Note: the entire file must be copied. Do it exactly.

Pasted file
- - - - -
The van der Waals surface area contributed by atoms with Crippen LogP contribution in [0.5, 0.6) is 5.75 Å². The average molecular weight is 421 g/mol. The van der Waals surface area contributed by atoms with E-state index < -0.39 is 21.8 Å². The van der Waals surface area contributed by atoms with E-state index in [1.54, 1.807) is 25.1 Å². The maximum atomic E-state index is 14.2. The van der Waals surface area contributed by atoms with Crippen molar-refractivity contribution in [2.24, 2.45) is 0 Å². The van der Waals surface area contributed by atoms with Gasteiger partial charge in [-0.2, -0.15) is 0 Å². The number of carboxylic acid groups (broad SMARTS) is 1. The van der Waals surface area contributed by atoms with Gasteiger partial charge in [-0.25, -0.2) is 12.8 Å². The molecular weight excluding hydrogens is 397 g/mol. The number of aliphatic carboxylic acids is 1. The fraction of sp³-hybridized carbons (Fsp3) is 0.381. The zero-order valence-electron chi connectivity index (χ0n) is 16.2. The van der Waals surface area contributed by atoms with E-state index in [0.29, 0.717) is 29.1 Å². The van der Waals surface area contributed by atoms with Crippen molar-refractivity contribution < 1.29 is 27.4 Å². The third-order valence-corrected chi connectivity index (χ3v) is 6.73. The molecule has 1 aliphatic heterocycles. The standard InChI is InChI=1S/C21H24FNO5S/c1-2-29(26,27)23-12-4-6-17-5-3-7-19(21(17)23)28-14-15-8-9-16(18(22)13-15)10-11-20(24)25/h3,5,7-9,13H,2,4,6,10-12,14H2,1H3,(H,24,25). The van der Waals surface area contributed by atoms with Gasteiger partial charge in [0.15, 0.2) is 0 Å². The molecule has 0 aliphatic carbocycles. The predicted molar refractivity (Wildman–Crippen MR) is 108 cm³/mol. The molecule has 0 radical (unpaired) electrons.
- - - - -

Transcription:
The van der Waals surface area contributed by atoms with Crippen LogP contribution in [0.5, 0.6) is 5.75 Å². The average molecular weight is 421 g/mol. The van der Waals surface area contributed by atoms with E-state index < -0.39 is 21.8 Å². The van der Waals surface area contributed by atoms with E-state index in [1.54, 1.807) is 25.1 Å². The maximum atomic E-state index is 14.2. The van der Waals surface area contributed by atoms with Crippen molar-refractivity contribution in [2.24, 2.45) is 0 Å². The van der Waals surface area contributed by atoms with Gasteiger partial charge in [-0.2, -0.15) is 0 Å². The number of carboxylic acid groups (broad SMARTS) is 1. The van der Waals surface area contributed by atoms with Gasteiger partial charge in [-0.25, -0.2) is 12.8 Å². The molecular weight excluding hydrogens is 397 g/mol. The number of aliphatic carboxylic acids is 1. The fraction of sp³-hybridized carbons (Fsp3) is 0.381. The zero-order valence-electron chi connectivity index (χ0n) is 16.2. The van der Waals surface area contributed by atoms with E-state index in [0.29, 0.717) is 29.1 Å². The van der Waals surface area contributed by atoms with Crippen molar-refractivity contribution < 1.29 is 27.4 Å². The third-order valence-corrected chi connectivity index (χ3v) is 6.73. The molecule has 1 aliphatic heterocycles. The standard InChI is InChI=1S/C21H24FNO5S/c1-2-29(26,27)23-12-4-6-17-5-3-7-19(21(17)23)28-14-15-8-9-16(18(22)13-15)10-11-20(24)25/h3,5,7-9,13H,2,4,6,10-12,14H2,1H3,(H,24,25). The van der Waals surface area contributed by atoms with Gasteiger partial charge in [0.15, 0.2) is 0 Å². The molecule has 0 aliphatic carbocycles. The predicted molar refractivity (Wildman–Crippen MR) is 108 cm³/mol. The molecule has 0 radical (unpaired) electrons.